Joe: Non-traded REITs, however, are a little bit different. They’re packaged a little bit different because they’re not traded. There’s no ticker symbol. You can’t really- the transparency is lacking. And so when they’re giving a 10% rate of return, you’re going to see on your balance- on your statement. The REITcompany is going to give you here’s the market value. You put it in $100,000. That statement is going to show $100,000 and whatever coupon that they’re throwing out. In this case, 10% or $10,000 per year that Richard would receive, He will continue to get that 10% until the thing blows up. Because then they’ll have to recalculate. This is what they did- So when real estate investment trust blew up in 2007 and 2008, it still showed a balance of $100,000 that people thought they didn’t lose any money. Untill the REITs companies said we have to redo our books. Let’s really take a look at what the value is of all this. And you couldn’t sell these real estate investment trusts. It was like pennies on the dollar. The liquidity was almost none. No one wanted to buy the paper that it was written on. And so even though they got that 10% per year, but guess what it was? It was return of principal. It wasn’t a true rate of return because you don’t really know what the heck is going on within the REIT because it’s non- traded. There’s very little transparency.

Al: Not only is it can be- I’m not saying with this one, but what can happen is you said things go south a little bit and then the real estate investment trust tries to keep paying the 10%. You know how they do that, with new investor money-

Joe: Sure.

Al: – that comes in.

Andi: Aren’t there also commissions on the sale of REITs?

Joe: There’s costs and commissions on everything.

Al: And that’s- and if- I’m not saying this entity would do that, but this is how pyramid schemes start, it’s not necessarily with the worst of intentions. It’s just what we’ve- everyone’s expecting a 10% rate of return. We don’t have it right now, but we got some new money in. And let’s just use that and then the whole thing blows up.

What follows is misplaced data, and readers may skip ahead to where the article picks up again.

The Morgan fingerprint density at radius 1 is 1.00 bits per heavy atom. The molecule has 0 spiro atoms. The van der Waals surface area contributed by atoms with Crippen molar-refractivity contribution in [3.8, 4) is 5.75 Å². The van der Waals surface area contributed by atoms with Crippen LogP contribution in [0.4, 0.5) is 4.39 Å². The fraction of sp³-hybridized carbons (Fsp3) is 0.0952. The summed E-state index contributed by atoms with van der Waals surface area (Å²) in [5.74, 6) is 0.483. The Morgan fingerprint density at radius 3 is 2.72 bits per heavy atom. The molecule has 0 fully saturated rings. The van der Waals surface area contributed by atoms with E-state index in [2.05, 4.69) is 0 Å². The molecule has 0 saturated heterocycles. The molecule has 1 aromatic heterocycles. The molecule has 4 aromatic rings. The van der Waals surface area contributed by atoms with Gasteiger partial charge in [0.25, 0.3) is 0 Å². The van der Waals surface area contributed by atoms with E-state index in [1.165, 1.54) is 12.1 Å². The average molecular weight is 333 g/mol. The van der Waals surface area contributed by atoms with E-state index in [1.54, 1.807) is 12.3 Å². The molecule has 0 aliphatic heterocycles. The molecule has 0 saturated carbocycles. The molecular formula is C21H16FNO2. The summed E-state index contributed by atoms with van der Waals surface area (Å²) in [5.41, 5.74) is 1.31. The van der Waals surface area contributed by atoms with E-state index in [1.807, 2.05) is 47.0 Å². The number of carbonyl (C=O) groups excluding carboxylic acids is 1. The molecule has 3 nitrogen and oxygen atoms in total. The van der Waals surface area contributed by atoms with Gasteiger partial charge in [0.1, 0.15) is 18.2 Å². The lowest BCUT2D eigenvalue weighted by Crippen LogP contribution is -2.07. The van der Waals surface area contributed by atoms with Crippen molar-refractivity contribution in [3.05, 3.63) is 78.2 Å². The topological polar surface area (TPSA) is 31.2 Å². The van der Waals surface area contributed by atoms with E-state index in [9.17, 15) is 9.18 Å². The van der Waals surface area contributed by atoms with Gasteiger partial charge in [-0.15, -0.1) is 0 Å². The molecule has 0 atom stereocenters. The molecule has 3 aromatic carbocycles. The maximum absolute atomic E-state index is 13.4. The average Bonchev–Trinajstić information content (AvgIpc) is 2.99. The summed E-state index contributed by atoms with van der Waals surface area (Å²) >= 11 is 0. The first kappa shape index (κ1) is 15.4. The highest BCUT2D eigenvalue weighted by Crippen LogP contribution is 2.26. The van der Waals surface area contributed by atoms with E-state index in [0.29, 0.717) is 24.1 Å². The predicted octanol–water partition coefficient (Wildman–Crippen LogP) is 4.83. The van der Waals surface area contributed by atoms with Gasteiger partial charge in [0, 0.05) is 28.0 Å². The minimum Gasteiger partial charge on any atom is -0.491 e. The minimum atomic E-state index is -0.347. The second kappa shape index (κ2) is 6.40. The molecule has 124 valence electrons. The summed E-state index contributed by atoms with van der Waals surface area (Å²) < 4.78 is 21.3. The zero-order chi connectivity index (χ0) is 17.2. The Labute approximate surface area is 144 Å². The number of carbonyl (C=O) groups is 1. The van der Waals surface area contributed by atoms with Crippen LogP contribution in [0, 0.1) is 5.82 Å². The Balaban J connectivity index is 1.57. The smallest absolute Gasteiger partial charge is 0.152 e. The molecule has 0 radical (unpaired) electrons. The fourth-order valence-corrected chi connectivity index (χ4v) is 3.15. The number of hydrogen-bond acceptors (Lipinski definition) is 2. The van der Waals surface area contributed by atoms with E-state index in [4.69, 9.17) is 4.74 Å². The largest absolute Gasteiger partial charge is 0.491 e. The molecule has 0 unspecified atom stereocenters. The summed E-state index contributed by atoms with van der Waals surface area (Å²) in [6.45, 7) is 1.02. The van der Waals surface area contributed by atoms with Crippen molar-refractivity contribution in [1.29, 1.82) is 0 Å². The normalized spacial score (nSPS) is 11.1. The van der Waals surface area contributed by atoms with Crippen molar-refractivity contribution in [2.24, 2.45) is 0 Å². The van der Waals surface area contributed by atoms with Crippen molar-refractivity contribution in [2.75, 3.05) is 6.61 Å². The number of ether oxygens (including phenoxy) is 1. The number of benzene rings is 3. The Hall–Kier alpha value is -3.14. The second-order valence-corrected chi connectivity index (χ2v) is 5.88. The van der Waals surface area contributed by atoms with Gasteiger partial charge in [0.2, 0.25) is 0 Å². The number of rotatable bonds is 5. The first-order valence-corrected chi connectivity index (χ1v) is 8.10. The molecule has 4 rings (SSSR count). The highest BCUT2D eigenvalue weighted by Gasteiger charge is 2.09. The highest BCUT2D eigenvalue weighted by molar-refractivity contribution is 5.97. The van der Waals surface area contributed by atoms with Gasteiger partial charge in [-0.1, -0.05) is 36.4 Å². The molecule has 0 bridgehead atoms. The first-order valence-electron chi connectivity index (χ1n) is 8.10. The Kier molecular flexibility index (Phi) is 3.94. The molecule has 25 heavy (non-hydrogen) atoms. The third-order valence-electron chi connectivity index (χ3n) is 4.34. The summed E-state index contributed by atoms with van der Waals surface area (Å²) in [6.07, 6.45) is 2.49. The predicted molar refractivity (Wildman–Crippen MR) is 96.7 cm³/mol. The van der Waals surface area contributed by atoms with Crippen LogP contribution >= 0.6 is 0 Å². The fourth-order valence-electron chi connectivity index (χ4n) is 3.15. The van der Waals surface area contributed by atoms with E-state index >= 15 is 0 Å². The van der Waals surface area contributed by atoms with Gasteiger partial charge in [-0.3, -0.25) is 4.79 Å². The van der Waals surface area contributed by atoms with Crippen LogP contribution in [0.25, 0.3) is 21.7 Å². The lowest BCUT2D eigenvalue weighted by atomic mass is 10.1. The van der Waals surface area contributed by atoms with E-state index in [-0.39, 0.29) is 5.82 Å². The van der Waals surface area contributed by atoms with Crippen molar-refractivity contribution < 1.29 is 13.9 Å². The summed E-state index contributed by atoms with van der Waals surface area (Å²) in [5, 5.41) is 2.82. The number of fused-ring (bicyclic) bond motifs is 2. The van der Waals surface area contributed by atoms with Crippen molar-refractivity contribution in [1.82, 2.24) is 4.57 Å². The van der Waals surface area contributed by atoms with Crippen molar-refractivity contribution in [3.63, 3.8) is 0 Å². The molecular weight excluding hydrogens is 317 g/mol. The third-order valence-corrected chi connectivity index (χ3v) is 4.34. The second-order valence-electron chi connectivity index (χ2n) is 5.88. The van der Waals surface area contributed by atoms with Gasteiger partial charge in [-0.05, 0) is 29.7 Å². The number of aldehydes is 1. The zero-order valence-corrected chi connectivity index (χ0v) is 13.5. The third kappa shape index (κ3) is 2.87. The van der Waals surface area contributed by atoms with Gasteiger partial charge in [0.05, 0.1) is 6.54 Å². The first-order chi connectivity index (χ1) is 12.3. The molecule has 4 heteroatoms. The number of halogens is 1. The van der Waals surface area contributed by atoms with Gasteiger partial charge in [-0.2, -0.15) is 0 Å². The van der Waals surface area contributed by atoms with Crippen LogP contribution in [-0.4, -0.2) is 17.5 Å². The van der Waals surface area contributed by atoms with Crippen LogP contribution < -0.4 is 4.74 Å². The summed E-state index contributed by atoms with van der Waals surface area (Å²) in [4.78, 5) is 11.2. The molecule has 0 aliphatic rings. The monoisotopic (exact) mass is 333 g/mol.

Joe: So we love real estate as an investment. We love real estate investment trust. We- our clients own real estate investment trusts.

Al: And I own real estate directly.

Joe: I own real estate directly as well.

Al: Love real estate.

Joe: And so but when you start hearing things of a guarantee of 10%, there is no guarantee. Can this reproduce a 10% annual return for the next 40 years? Sure. We don’t know. But if they’re guaranteeing it, you’ve got to start thinking, all right, why would they guarantee you a 10% rate of return? Why would they? There’s no such thing as a guarantee of 10%. If they could give you- So I’m thinking, all right, why on earth would anyone guarantee 10%? You know what I mean? So it’s like, Alan, I need your capital, so why don’t you invest in my real estate and I’m going to guarantee you 10% on your money. Why on earth what I want to pay that high of a guarantee, you know what I mean? When I can go to the bank and get a loan, If I really needed capital, wouldn’t I just go to the bank and get a loan at almost 2%. Or 3%.

Al: Yeah, even 5%.

Joe: Why would I guarantee you 10% if I can just- What’s the basis? Is it just for me to get capital so I can continue to build? Because I’m still going to take my money. So why wouldn’t I just go to the banks and ask for cash versus like a private investor?

Al: And the answer is because the banks won’t loan on that because it’s too risky.

Joe: It’s too risky. They’re saying, yeah, that’s leverage, that’s-

Al: We’re not loaning on this. You’re saying based upon your skill, you can keep producing this rate of return? No, they’re not going to loan on this. So that’s why you go to the private market.

Joe: Right. And then you have a sales force of individuals that are saying, hey, look at this. And they might have thrown out the word guarantee. I guarantee on every piece of paper that they have. But there’s no guarantee there.

Al: Of course not.

Joe: But the salesperson is probably saying that or touting that or maybe he got confused why his buddy is saying, hey, you know what, I’m getting the 10% rate of return. It’s guaranteed because these guys are so good. You know what? If the market crashes, they’ll just buy more on the cheap. And be able to develop and even make more money.